STAFFORD TX. – The Stafford City Council is considering a zoning ordinance to ban the construction or expansion of religious buildings in half of the city on behalf of economic benefits for the region.
Unlike most cities, Stafford has no property tax; instead, it relies on sales taxes, franchise taxes and other fees for the city fund. Therefore, Churches are not an economically sound investment, since they do not produce revenue.
Should the ordinance pass, the 16 religious institutions in the specified zone would be prohibited from expanding.
However, the mayor of Stafford, Leonard Scarcella, who has been in office for 34 years, explains that the call is not anti-religious.
"Nobody wants to send a message that we're against religion because we're not," said Scarcella.
According to Scarcella, with 55 centers in the city, there are already more than enough religious organizations. The city averages one religious institution for every eight acres. Several that have located in Stafford have done so in just the last few years. And many members of congregations travel from outside of the city to attend services.
"We welcome them here," Scarcella said. "A lot of them visit our restaurants and other businesses while they are here."
Nonetheless, the religious leaders in the area believe the ordinance restricts the potential of church growth.
"People should have freedom to set up churches. It is their religious freedom," said Daniel Teng, a worshipper at Houston's Evangelical Formosan Church.
The Rev. James Akindude, pastor of Celestial Church of Christ, Stafford Parish, said, "They should not limit churches because we need more churches than nightclubs and strip joints. The establishment of churches really contributes to moral consciousness of society."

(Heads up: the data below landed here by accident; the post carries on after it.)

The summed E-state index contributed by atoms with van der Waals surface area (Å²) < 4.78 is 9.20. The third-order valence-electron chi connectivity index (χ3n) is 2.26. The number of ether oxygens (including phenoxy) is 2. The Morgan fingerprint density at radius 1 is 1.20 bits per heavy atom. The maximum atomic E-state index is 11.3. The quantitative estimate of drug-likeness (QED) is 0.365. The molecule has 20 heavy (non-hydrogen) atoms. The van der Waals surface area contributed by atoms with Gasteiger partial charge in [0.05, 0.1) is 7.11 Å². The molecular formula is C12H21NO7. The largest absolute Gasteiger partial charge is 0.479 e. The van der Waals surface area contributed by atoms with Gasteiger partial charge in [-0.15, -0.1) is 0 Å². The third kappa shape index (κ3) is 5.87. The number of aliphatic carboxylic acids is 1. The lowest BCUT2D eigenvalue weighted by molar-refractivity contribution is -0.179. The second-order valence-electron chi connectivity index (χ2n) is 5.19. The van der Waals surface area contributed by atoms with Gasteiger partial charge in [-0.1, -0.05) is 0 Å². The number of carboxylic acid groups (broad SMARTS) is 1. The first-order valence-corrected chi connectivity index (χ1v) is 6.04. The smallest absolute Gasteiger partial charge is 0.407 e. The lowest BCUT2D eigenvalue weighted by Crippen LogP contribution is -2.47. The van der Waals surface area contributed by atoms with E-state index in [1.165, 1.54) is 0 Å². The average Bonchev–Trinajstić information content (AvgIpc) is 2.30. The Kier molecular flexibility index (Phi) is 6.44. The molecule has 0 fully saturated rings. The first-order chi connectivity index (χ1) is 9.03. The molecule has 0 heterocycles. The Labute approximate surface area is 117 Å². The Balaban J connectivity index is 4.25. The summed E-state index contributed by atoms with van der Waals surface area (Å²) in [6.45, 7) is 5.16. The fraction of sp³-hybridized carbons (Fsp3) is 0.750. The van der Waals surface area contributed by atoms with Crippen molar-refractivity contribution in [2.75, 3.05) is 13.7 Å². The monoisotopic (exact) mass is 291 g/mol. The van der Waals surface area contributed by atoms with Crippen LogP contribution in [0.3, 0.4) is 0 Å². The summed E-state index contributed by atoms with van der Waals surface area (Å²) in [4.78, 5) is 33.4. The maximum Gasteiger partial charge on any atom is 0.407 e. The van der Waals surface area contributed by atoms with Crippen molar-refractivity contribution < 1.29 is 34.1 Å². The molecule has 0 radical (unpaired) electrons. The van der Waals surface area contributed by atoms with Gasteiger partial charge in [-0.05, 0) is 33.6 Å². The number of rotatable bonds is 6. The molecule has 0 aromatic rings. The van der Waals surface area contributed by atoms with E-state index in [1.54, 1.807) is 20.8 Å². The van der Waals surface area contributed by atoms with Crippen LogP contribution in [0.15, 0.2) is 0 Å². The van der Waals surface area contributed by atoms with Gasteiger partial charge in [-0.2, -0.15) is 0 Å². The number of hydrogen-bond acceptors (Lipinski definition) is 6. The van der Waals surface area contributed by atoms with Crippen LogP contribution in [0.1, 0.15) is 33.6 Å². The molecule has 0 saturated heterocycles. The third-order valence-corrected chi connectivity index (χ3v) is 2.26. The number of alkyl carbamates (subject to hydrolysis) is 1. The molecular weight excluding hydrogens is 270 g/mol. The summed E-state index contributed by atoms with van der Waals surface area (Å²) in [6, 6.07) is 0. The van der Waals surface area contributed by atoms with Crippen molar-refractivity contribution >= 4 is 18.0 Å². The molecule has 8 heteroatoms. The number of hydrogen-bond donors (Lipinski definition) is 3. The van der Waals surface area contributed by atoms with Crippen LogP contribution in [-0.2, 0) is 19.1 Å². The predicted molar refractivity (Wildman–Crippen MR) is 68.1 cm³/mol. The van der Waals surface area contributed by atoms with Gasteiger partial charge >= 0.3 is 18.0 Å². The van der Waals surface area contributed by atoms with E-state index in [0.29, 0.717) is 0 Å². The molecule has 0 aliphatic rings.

"People need a place to worship," said the Rev. Peter Tuck Soon Leong, pastor of Stafford's Chinese Baptist Church. "They shouldn't restrict us."
Leong said his own church started as a mission of Houston's Westbury Baptist Church. The congregation bought 11 acres of land in Stafford about seven years ago and built a church there because the property was affordable.
"Now we're too crowded," he said. The church plans to begin construction of a $1.3 million family life center around the first of the year and hopes to build an even larger worship center after that, Leong said.
Stafford's zoning issue has come up in two public hearings already and will probably be considered in at least one more next month. At the earliest, Scarcella said, the ordinance would take effect early next year.